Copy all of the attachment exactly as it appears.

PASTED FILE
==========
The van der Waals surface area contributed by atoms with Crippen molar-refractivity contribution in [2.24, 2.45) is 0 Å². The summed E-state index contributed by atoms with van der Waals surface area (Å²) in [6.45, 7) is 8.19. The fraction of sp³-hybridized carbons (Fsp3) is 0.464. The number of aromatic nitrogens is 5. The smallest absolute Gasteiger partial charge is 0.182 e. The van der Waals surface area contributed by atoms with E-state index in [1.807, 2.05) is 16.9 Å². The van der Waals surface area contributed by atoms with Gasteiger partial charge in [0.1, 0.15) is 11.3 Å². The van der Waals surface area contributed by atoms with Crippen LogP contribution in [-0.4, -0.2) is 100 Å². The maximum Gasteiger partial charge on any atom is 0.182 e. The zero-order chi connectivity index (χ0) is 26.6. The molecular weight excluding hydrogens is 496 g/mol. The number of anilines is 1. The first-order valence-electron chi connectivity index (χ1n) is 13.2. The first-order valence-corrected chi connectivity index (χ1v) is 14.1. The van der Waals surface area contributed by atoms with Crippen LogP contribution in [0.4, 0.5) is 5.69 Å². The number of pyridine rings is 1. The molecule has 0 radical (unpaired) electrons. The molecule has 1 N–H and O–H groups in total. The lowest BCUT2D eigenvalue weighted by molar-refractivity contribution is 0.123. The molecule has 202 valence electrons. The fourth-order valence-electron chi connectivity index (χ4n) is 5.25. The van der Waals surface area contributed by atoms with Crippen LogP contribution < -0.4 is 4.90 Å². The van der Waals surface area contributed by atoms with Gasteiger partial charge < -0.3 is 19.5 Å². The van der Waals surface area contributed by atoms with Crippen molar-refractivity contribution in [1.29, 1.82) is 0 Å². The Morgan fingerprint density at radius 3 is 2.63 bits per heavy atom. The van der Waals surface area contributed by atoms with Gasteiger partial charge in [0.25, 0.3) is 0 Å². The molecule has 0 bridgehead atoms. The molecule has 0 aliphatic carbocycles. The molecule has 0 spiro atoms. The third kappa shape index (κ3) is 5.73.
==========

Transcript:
The van der Waals surface area contributed by atoms with Crippen molar-refractivity contribution in [2.24, 2.45) is 0 Å². The summed E-state index contributed by atoms with van der Waals surface area (Å²) in [6.45, 7) is 8.19. The fraction of sp³-hybridized carbons (Fsp3) is 0.464. The number of aromatic nitrogens is 5. The smallest absolute Gasteiger partial charge is 0.182 e. The van der Waals surface area contributed by atoms with E-state index in [1.807, 2.05) is 16.9 Å². The van der Waals surface area contributed by atoms with Gasteiger partial charge in [0.1, 0.15) is 11.3 Å². The van der Waals surface area contributed by atoms with Crippen LogP contribution in [-0.4, -0.2) is 100 Å². The maximum Gasteiger partial charge on any atom is 0.182 e. The zero-order chi connectivity index (χ0) is 26.6. The molecular weight excluding hydrogens is 496 g/mol. The number of anilines is 1. The first-order valence-electron chi connectivity index (χ1n) is 13.2. The first-order valence-corrected chi connectivity index (χ1v) is 14.1. The van der Waals surface area contributed by atoms with Crippen LogP contribution in [0.4, 0.5) is 5.69 Å². The number of pyridine rings is 1. The molecule has 0 radical (unpaired) electrons. The molecule has 1 N–H and O–H groups in total. The lowest BCUT2D eigenvalue weighted by molar-refractivity contribution is 0.123. The molecule has 202 valence electrons. The fourth-order valence-electron chi connectivity index (χ4n) is 5.25. The van der Waals surface area contributed by atoms with Crippen LogP contribution < -0.4 is 4.90 Å². The van der Waals surface area contributed by atoms with Gasteiger partial charge < -0.3 is 19.5 Å². The van der Waals surface area contributed by atoms with Crippen molar-refractivity contribution in [1.29, 1.82) is 0 Å². The Morgan fingerprint density at radius 3 is 2.63 bits per heavy atom. The van der Waals surface area contributed by atoms with Gasteiger partial charge in [0.25, 0.3) is 0 Å². The molecule has 0 bridgehead atoms. The molecule has 0 aliphatic carbocycles. The molecule has 0 spiro atoms. The third kappa shape index (κ3) is 5.73.